There is one more great improvement that SB 877 bill has achieved. The bill states that a private citizen can also be eligible for a Citizen’s Star of Texas award if he/she is seriously injured while assisting a peace officer, firefighter, or emergency medical first responder during the performance of their duties. This change can help honor more people who are involved in the work of peace and security building of Texas.
And gladly, the bill was passed. This bill not only honors the private citizens who have made sacrifice to Texas peace and security building, but also encourages more people to get engaged in Texas peace and security building work. Keeping Texas a peaceful place is not only the work of firefighters, emergency medical responders, peace officers or other law enforcement officers, it is the job of every Texas citizen. Therefore, citizens should get involved in the security building work and the one who has made great sacrifice should be honored.
The establishment of the Stars of Texas awards has honored many first responders and their families for their extraordinary work. In the first year of this award, which is 2004, only three persons were awarded. They were Scott Poole from Wichita Falls Police Department, Charles Krenek from Lufkin Fire Department and Paul Lujan from CareStar Air Ambulance Service, Odessa. But after 2004, there are more and more people awarded. For instance, in 2013, there were 72 persons who were awarded by Starts of Texas awards. To some degree, I think the establishment of this prize not only honors first responders but also encourages more people to be brave and dedicated for helping others. And the growing number of award recipients can somehow prove it.
And in my opinion, it is not only the pass of the bill of HB 1937 and the establishment of Stars of Texas awards that get more people become active in helping others in emergencies, but also the following bills like HB 1977 which have further developed the Government Code 3106. Because of those following bills, the code makes more people eligible for this award, and therefore encourage people from different professions become actively engaged in helping others in emergencies. The award itself is important, but what’s more important is the ideology of helping others has been spread by this award.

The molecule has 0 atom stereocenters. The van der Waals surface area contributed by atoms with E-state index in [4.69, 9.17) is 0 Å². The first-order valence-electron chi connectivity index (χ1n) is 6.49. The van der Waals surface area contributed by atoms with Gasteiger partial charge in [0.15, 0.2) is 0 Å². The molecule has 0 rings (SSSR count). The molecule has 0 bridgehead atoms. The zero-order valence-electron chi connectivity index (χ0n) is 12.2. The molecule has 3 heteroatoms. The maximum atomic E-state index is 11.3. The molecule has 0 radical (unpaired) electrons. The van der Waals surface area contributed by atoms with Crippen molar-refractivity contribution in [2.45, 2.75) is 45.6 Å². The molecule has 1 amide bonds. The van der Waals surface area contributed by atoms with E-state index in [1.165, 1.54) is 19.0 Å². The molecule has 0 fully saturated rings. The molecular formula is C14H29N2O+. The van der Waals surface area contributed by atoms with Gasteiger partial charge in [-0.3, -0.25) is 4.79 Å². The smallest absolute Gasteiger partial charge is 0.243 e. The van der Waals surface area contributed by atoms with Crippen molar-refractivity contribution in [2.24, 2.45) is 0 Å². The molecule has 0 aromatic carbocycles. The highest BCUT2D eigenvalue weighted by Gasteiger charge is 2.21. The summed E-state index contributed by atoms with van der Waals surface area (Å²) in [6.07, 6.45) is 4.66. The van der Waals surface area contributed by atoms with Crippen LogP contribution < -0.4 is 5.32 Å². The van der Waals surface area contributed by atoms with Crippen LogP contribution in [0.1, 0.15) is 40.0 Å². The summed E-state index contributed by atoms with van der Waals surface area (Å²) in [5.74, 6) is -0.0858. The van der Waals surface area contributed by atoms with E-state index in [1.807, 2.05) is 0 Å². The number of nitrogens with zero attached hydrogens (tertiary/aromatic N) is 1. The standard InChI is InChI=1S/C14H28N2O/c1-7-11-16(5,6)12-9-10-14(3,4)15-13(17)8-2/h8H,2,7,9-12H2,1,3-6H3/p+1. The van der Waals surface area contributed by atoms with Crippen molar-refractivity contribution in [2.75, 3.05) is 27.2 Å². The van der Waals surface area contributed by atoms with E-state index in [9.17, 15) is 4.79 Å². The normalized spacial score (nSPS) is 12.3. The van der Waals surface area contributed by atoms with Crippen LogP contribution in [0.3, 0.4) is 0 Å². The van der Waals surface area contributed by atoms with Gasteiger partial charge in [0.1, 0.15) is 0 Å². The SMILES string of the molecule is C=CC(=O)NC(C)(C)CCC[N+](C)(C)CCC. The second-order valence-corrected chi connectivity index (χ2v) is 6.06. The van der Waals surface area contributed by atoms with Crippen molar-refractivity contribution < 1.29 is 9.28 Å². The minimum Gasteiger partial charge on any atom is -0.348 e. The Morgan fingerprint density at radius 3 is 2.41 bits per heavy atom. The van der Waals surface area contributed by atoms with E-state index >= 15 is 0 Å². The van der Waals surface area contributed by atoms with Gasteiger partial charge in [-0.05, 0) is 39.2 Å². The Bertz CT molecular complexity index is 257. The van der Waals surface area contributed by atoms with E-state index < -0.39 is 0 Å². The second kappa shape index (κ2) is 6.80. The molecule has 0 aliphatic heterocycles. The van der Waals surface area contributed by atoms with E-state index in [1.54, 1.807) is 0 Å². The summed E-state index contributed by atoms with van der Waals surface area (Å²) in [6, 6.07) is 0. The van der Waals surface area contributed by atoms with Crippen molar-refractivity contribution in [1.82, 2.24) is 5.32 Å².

In conclusion, the HB 1937 bill has been further developed by many other reviews and bills. Those changes make the original version of Galleto’s HB 1937 become more clearly stated. And those changes have taken more situations into consideration to make the award become a better tool to spread the ideology of helping others in emergencies, such as having a Texas First Responders Day and having Citizens’ Star of Texas Award. Some changes seem to be minor changes, like change the word “may” into “shall” and “a” into “each”, but they have stronger suggestions of the government’s determination of honoring the first responders and their families who have made sacrifice on their duties of line.

Citations:
Office of the Year Awards." Facilities 8.11 (2014): 17-22. Web. 9 Aug. 2015.
80(R) HB 1164 - Enrolled Version - Bill Text." 80(R) HB 1164 - Enrolled Version - Bill Text. N.p., n.d. Web. 10 Aug. 2015.
Patrick. "83(R) SB 877 - Introduced Version - Bill Text." 83(R) SB 877 - Introduced Version - Bill Text. N.p., n.d. Web. 10 Aug. 2015.
Gallego. "78(R) HB 1937 - Introduced Version - Bill Text." 78(R) HB 1937 - Introduced Version - Bill Text. N.p., n.d. Web. 10 Aug. 2015.
"78(R) HB 1937 - Enrolled Version - Bill Text." 78(R) HB 1937 - Enrolled Version - Bill Text. N.p., n.d. Web. 10 Aug. 2015.
78(R) HB 1937 - House Committee Report Version - Bill Text." 78(R) HB 1937 - House Committee Report Version - Bill Text. N.p., n.d. Web. 10 Aug. 2015.
Patrick. "83(R) SB 877 – House Committee Report Version - Bill Text." 83(R) SB 877 - Introduced Version - Bill Text. N.p., n.d. Web. 10 Aug. 2015.
Patrick. "83(R) SB 877 – Senate Committee Report Version - Bill Text." 83(R) SB 877 - Introduced Version - Bill Text. N.p., n.d. Web. 10 Aug. 2015.
80(R) HB 1164 – Introduced Version - Bill Text." 80(R) HB 1164 - Enrolled Version - Bill Text. N.p., n.d. Web. 10 Aug. 2015.
"80(R) HB 1164 – House Committee Report Version - Bill Text." 80(R) HB 1164 - Enrolled Version - Bill Text. N.p., n.d. Web. 10 Aug. 2015.